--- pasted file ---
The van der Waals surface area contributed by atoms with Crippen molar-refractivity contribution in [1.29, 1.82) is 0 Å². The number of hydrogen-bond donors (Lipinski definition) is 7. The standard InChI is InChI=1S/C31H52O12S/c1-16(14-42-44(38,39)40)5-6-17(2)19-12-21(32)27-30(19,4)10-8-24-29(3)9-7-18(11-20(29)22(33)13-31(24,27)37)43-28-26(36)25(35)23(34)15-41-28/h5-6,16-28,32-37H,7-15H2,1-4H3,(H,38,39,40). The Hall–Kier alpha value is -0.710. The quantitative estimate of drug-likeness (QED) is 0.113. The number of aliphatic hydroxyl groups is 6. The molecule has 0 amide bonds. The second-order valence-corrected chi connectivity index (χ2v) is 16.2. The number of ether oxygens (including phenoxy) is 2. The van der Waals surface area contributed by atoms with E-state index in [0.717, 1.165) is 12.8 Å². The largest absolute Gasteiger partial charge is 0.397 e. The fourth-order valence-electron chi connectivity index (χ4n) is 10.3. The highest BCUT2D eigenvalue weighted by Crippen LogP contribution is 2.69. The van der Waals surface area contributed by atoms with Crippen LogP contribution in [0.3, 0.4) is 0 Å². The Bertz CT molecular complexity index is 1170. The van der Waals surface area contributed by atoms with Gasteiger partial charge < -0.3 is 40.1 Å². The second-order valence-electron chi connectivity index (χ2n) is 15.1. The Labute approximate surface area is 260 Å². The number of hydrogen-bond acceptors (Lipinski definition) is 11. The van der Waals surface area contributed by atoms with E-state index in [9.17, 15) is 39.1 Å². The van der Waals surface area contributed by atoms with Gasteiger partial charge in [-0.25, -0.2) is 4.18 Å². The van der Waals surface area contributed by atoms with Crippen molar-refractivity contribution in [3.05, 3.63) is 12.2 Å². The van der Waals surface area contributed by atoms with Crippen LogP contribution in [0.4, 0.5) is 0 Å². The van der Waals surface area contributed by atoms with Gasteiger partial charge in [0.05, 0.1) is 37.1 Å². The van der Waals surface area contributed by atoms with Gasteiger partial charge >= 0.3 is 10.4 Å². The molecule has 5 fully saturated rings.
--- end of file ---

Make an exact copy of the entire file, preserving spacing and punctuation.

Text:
The van der Waals surface area contributed by atoms with Crippen molar-refractivity contribution in [1.29, 1.82) is 0 Å². The number of hydrogen-bond donors (Lipinski definition) is 7. The standard InChI is InChI=1S/C31H52O12S/c1-16(14-42-44(38,39)40)5-6-17(2)19-12-21(32)27-30(19,4)10-8-24-29(3)9-7-18(11-20(29)22(33)13-31(24,27)37)43-28-26(36)25(35)23(34)15-41-28/h5-6,16-28,32-37H,7-15H2,1-4H3,(H,38,39,40). The Hall–Kier alpha value is -0.710. The quantitative estimate of drug-likeness (QED) is 0.113. The number of aliphatic hydroxyl groups is 6. The molecule has 0 amide bonds. The second-order valence-corrected chi connectivity index (χ2v) is 16.2. The number of ether oxygens (including phenoxy) is 2. The van der Waals surface area contributed by atoms with E-state index in [0.717, 1.165) is 12.8 Å². The largest absolute Gasteiger partial charge is 0.397 e. The fourth-order valence-electron chi connectivity index (χ4n) is 10.3. The highest BCUT2D eigenvalue weighted by Crippen LogP contribution is 2.69. The van der Waals surface area contributed by atoms with Crippen LogP contribution in [0.3, 0.4) is 0 Å². The Bertz CT molecular complexity index is 1170. The van der Waals surface area contributed by atoms with Gasteiger partial charge < -0.3 is 40.1 Å². The second-order valence-electron chi connectivity index (χ2n) is 15.1. The Labute approximate surface area is 260 Å². The number of hydrogen-bond acceptors (Lipinski definition) is 11. The van der Waals surface area contributed by atoms with E-state index in [9.17, 15) is 39.1 Å². The van der Waals surface area contributed by atoms with Gasteiger partial charge in [-0.25, -0.2) is 4.18 Å². The van der Waals surface area contributed by atoms with Crippen molar-refractivity contribution in [3.05, 3.63) is 12.2 Å². The van der Waals surface area contributed by atoms with Crippen LogP contribution in [0.4, 0.5) is 0 Å². The van der Waals surface area contributed by atoms with Gasteiger partial charge in [0.05, 0.1) is 37.1 Å². The van der Waals surface area contributed by atoms with Gasteiger partial charge >= 0.3 is 10.4 Å². The molecule has 5 fully saturated rings.